DESPITE a span of 35 years between Porsche’s original Speedster, the 356, and its 911 namesake, there are signs the ’80s icon is developing a similar aura of adulation that has seen its predecessor become one of the most collectible classic cars.

With its steeply raked, low-cut windscreen and sleek “double-hump” fiberglass cover – paying homage to the 356 and other sports-racers of the 1950s era – the Carrera 911 Speedster stole the show at its public unveiling during the 1988 Frankfurt Motor Show.

Just as the 356 Speedster was introduced on the basis that a lower-cost, simply trimmed, open-top version of the car could sell well in the speed-obsessed American market, Helmuth Bott’s evocative design for the 911 Speedster was equally unequivocal in its desire to adopt an overtly sporting presence.

Although production models were marginally more luxurious than the Frankfurt prototype, with a taller windscreen and roll-up windows, the convertible top was manually-operated and simpler than that of the 911 Cabriolet, with no headliner and thinner insulation used.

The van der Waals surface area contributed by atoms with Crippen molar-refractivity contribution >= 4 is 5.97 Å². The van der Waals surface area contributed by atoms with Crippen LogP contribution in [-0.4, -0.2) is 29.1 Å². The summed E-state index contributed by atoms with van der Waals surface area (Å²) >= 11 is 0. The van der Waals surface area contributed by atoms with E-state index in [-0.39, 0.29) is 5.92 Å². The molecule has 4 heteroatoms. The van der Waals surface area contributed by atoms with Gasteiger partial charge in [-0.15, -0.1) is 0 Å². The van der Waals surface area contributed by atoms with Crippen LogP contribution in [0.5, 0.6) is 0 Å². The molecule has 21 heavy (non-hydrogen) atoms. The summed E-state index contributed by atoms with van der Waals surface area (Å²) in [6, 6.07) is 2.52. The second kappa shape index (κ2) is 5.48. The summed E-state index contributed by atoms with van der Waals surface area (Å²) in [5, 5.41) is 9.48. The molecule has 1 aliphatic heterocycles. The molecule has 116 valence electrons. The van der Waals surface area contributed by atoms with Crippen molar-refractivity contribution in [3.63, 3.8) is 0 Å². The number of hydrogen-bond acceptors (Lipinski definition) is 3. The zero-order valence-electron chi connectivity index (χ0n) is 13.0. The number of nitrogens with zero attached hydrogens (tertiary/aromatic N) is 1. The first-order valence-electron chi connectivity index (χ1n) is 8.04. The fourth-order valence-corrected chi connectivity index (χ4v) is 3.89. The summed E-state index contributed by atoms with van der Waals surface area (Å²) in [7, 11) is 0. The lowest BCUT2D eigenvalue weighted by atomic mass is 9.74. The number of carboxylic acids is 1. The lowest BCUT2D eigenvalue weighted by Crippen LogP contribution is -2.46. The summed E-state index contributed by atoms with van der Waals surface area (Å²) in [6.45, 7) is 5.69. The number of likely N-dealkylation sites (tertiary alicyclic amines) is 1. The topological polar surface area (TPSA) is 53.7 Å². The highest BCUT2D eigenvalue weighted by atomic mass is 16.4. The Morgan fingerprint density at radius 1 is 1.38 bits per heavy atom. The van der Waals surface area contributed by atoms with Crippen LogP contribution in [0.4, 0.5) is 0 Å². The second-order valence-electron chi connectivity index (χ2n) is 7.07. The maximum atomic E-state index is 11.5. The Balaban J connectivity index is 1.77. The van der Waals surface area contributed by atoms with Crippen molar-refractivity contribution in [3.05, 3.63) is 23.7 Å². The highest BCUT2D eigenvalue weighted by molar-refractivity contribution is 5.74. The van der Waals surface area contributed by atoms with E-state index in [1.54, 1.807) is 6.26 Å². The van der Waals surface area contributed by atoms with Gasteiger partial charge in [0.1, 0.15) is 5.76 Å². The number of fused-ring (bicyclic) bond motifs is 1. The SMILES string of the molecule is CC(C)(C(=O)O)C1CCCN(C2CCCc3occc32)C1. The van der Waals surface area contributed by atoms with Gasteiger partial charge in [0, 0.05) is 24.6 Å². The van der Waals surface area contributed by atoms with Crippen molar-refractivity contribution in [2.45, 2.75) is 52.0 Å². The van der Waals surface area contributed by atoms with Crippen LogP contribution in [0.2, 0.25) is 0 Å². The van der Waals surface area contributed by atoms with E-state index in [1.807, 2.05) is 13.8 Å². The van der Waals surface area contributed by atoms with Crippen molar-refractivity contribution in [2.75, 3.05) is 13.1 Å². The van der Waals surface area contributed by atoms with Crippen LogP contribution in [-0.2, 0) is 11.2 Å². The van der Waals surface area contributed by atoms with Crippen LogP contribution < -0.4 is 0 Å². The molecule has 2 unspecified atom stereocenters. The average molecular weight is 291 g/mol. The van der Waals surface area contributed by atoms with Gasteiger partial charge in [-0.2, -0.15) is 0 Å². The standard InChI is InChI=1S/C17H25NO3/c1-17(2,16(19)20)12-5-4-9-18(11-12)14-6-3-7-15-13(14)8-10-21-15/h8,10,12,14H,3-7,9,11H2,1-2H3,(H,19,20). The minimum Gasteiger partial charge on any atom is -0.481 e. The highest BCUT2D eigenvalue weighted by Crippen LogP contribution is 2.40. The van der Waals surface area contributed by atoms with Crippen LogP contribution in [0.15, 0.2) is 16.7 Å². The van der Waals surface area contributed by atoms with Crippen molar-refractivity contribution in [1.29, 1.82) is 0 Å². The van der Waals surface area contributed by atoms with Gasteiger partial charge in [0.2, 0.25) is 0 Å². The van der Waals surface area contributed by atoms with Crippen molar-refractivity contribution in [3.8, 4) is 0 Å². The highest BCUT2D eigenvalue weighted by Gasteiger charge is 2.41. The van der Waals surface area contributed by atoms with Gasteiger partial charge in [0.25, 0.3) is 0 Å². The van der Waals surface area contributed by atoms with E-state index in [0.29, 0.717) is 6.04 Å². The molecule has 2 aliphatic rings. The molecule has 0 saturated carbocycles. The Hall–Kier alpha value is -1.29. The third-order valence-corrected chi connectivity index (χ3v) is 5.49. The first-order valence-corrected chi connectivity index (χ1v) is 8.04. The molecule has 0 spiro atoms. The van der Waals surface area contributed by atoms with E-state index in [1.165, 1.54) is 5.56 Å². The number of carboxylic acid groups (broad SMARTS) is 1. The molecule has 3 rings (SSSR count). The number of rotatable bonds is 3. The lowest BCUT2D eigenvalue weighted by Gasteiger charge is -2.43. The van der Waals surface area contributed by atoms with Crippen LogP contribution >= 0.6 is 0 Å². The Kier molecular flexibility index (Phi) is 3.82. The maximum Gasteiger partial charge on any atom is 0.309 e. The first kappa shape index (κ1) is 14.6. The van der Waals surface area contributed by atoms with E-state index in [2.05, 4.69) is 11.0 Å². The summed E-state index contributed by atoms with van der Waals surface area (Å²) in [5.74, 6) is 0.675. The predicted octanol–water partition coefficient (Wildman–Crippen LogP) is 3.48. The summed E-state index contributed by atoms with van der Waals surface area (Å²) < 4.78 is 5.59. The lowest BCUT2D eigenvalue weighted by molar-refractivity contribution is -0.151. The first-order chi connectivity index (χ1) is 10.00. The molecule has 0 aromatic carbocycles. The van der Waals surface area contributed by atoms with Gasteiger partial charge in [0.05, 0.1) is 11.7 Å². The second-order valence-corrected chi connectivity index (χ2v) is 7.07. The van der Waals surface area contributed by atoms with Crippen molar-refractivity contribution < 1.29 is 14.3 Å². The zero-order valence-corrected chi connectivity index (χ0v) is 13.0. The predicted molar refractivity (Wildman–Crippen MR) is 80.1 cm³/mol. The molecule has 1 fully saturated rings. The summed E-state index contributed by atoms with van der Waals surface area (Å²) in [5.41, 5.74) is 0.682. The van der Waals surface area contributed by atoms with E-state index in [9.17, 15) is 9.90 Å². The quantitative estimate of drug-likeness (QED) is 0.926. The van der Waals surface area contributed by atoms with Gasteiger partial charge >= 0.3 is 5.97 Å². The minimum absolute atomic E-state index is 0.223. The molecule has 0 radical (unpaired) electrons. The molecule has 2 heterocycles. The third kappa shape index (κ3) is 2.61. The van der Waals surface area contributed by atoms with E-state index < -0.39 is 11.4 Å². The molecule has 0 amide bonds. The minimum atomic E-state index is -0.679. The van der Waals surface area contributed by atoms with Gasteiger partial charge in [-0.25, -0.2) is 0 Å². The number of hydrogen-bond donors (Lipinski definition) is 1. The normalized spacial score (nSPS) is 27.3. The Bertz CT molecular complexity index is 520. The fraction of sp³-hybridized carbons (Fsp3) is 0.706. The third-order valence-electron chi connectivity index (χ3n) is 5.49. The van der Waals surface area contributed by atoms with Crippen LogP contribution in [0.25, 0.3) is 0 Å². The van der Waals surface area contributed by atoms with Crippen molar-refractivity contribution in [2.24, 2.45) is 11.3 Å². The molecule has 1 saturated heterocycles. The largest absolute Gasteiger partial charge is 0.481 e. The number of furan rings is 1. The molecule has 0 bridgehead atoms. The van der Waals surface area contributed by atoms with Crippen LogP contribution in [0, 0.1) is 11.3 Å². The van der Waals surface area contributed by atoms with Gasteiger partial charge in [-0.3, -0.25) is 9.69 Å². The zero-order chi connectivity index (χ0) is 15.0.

Build of the new-generation Speedster began in 1989, with construction capped at just 2,104 Speedsters, all produced in a six month period from January to July. All were equipped with the Turbo-specification chassis and competition-style brakes with cross-drilled discs and four-piston calipers.

Although 171 cars were fitted with a narrow body, the majority of Speedsters were equipped with Porsche’s striking “Turbo Look” bodywork.

With the 911 Speedster the last Porsche model produced at the old factory in Stuttgart; a fact that along with its rakish lines and limited production numbers ensured it became a highly collectible car from the outset, a good example could expect to fetch in the region of £62,000 to £76,000.

For your chance to get your hands on one, an auction featuring a rare 911 Speedster will take place on the afternoon of Saturday November 24 at Brooklands Museum, near Weybridge in Surrey. Call 0800 988 3838 or visit for more details.

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